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Collaborative Writing: When Two Brains Are Better Than One - Articles Surfing

I was so happy a few weeks ago when a boy in the third row of a freshman English class raised his hand and asked us, *Where do you come up with your characters? They are so*um* random.*

I think that's partly what attracts both Brad and me to writing. In what other vocation or avocation is it okay to know a whole lot about bottle cap collecting, and anachronistic role-playing, and Bob's Big Boy? Not to mention Brad's extensive knowledge of all things related to 50's television and my somewhat unfortunate obsession with apples and chocolate. I don't think this obscure knowledge would even make us very good Trivial Pursuit partners for anyone. I mean, how often do you need to know that the first Ronald McDonald wore a food-tray hat, or that the Honey Crisp Apple is actually a cross between a Macoun and a Honeygold?

I was told something that I*m sure most writers are told when they are starting out. Write what you know.

The thing is no one told me that the things I know might not be the big ideas. I really don't know how to stop global warming or how to heal a broken heart or how to get ahead in business. The things that I know are the smaller things that find their way into my everyday life. It's in these obscure obsessions that I seem to find stories.

We set our first novel, Scrambled Eggs at Midnight (Dutton, 2006) in a Renaissance fair. And, not because we had all this extensive knowledge about them. (I*ve still never been to one.), but because the idea of adults pretending to be princesses and knights and queens and wenches seemed really intriguing.

Our second novel, Dream Factory (Dutton, May 2007) is set at Disney World. Again, not because either of us knew that much about it. Brad's never been to Disney World and I*ve only been once when I was five. But we set it there because it was interesting.

Tattoo studios, mental health hospitals, pie eating contests. It is in these small places that maybe not many people know that much about that Brad and I find ourselves wandering.

People ask all the time how we decided to write together. I try to think up something smart to say. I*m sure I should say something about similar voices and matching literary sensibilities, but the truth is we chose to write together and continue to write together for the same reason we became friends. Both of us have an odd sense of what is interesting and probably more important, we both laugh at the same things. Well, to be honest I am the one doing all the laughing. Brad's more of a smirker, but that's just because he doesn't like to let on that he's as entertained as he really is.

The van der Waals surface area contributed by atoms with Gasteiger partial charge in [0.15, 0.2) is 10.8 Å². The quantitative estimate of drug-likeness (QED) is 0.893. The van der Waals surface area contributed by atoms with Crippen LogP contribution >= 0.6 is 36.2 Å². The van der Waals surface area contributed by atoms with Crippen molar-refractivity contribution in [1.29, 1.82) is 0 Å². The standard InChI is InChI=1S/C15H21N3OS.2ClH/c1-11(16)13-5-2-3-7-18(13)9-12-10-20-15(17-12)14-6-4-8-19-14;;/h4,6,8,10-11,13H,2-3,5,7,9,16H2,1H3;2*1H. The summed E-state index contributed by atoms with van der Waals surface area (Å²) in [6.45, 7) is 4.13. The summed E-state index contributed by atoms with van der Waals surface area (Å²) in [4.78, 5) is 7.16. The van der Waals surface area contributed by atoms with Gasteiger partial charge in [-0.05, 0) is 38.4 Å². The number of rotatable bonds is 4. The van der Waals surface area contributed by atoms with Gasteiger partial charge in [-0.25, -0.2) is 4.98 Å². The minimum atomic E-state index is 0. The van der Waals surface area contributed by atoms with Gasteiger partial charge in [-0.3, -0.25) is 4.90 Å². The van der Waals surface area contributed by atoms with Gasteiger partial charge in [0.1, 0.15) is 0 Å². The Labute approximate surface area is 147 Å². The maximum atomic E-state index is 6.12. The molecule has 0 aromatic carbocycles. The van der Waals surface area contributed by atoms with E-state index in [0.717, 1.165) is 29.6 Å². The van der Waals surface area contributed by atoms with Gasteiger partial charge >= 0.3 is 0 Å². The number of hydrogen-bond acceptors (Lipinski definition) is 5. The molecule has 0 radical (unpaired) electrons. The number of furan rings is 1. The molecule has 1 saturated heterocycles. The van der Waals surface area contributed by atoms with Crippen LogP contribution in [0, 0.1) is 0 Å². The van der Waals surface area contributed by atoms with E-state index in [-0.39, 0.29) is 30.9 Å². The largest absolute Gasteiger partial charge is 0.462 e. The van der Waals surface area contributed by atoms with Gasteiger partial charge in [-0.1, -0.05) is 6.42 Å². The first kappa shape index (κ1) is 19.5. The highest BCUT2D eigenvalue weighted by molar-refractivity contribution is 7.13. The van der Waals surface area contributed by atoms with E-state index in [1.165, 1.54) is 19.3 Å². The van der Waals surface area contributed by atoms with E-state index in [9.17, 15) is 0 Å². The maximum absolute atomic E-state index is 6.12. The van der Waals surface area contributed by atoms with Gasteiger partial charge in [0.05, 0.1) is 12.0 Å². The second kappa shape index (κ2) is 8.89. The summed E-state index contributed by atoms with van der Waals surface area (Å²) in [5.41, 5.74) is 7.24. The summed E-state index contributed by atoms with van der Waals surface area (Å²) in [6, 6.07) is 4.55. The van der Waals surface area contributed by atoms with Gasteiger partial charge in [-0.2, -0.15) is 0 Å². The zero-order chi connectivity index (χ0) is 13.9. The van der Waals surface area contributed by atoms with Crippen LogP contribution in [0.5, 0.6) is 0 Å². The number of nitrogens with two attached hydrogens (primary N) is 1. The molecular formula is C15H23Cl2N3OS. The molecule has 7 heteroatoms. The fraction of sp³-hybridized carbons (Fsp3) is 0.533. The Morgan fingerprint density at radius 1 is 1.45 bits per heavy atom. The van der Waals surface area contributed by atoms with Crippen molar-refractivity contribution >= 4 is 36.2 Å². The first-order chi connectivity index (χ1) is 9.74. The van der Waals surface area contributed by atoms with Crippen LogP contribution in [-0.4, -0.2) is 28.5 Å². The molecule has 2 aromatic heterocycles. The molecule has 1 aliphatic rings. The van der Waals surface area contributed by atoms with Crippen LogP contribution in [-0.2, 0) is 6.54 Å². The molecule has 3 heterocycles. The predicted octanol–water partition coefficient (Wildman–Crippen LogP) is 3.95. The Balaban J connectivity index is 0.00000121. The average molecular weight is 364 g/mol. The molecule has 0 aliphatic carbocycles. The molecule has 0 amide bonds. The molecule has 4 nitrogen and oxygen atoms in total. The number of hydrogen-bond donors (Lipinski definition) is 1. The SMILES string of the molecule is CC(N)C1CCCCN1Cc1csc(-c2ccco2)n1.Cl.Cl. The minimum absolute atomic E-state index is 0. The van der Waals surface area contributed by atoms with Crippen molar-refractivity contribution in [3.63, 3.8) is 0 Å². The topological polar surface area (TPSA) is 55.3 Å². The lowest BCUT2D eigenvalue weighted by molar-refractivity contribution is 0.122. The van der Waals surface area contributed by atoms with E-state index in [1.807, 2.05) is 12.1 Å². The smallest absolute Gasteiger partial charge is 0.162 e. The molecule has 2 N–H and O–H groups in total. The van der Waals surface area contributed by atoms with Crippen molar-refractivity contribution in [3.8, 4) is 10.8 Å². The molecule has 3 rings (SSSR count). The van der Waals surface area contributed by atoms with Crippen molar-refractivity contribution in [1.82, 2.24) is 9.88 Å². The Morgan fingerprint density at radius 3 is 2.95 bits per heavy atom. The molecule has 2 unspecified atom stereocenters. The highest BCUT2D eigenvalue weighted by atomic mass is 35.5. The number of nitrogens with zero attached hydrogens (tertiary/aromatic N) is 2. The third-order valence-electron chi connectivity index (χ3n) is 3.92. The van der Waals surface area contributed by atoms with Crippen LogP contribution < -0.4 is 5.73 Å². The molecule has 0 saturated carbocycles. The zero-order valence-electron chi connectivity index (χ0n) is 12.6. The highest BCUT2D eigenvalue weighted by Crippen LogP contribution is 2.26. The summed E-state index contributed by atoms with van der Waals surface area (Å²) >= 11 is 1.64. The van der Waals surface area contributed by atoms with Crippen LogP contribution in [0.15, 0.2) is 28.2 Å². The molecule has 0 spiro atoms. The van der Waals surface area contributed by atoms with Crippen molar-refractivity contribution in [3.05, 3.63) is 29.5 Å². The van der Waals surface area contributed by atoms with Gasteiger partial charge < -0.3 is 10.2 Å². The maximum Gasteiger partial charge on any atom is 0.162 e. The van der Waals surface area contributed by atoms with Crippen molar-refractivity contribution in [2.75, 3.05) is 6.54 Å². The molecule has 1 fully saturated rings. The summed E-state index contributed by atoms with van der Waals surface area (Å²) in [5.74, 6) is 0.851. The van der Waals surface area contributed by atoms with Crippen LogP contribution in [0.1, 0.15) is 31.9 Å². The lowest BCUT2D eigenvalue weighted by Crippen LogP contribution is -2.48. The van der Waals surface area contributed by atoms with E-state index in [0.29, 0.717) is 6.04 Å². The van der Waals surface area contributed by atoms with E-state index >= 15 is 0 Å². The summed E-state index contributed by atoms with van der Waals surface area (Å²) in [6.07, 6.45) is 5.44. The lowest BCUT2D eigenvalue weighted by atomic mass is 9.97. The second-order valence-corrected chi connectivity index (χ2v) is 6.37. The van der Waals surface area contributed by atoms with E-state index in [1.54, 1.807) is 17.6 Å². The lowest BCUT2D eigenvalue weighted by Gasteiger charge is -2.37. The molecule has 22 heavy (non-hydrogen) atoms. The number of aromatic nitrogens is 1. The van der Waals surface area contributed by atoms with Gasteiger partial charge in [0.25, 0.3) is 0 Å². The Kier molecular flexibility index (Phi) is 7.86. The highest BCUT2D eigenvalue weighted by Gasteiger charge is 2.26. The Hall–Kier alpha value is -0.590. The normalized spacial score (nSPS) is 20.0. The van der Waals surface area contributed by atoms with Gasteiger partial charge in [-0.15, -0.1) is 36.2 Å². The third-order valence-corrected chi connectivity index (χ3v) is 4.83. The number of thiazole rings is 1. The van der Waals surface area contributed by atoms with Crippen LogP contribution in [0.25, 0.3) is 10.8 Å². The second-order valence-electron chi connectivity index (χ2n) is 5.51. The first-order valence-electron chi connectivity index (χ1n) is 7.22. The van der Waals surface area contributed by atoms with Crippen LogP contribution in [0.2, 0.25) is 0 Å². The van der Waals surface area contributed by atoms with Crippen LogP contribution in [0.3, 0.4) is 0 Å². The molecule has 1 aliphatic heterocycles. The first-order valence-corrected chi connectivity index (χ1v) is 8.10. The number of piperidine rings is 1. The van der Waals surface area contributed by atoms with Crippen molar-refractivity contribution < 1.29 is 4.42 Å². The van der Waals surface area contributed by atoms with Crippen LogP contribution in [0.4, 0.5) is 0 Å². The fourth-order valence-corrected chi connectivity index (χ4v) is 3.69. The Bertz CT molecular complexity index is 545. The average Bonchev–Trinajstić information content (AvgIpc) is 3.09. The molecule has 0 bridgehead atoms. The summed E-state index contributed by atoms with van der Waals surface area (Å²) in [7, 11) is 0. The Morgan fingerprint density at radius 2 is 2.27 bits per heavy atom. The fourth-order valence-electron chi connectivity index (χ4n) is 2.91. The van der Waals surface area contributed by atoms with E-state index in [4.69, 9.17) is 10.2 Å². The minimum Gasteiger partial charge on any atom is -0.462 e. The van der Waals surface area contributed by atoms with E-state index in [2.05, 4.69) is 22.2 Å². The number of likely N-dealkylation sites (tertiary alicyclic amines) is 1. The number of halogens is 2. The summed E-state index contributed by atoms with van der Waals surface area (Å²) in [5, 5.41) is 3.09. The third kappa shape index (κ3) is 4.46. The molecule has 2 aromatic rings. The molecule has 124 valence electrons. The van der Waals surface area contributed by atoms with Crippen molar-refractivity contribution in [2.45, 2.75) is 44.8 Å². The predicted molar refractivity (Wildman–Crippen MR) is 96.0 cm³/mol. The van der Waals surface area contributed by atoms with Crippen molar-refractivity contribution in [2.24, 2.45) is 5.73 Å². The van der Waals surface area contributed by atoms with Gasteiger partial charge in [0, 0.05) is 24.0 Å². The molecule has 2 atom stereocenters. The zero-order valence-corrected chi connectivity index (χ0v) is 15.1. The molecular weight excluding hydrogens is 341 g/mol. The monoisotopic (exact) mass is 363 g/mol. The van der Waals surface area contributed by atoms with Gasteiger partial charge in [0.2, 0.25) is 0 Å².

The second thing everyone asks is whether we argue a lot. They want the dirt. Like I might tell them about the time I almost dumped a whole cup of coffee on Brad's head or the time he threatened to leave me on the interstate somewhere in Connecticut. Okay, those things didn't really happen. I always hate to break it to people because they always seem so bummed. We don't really argue when we write. We argue about what's better for dessert. (I*m for brownies. Brad's vote is on cheesecake.) But, when it comes to writing, I think both of us have a sure sense of what we are each good at and where each of us could use some help.

I*m a starter. I can write enough first chapters to fill up the chest in my attic, but when it comes to final chapters Brad will tell you, I stink. Brad is great at details. I fear I*m way too distracted for that. I don't really understand it all. Not even close. It's probably part luck and part intuition. It's probably the same thing that makes both Brad and I want to go see the World's Largest Ball of String or eat garlic ice. It's probably the same reason most everyone writes. It's the desire to get inside someone or something that you know nothing about and for a while just live there. Just walk around and touch things and look at things and see what you can find out. It's going to sound very pretentious, but here it is.

Paul Eluard, a French poet said it better than I could ever hope to. *There is another world and it is in this one.* I*m not sure if he meant that it could be found using the Park Hopper option at Disney World, but I*m going to try.

Submitted by:

Heather Hepler

Brad Barkley and Heather Hepler are the authors of the Young Adult Novels Scrambled Eggs at Midnight, and Dream Factory. Visit their website and try your hand at creative word play.



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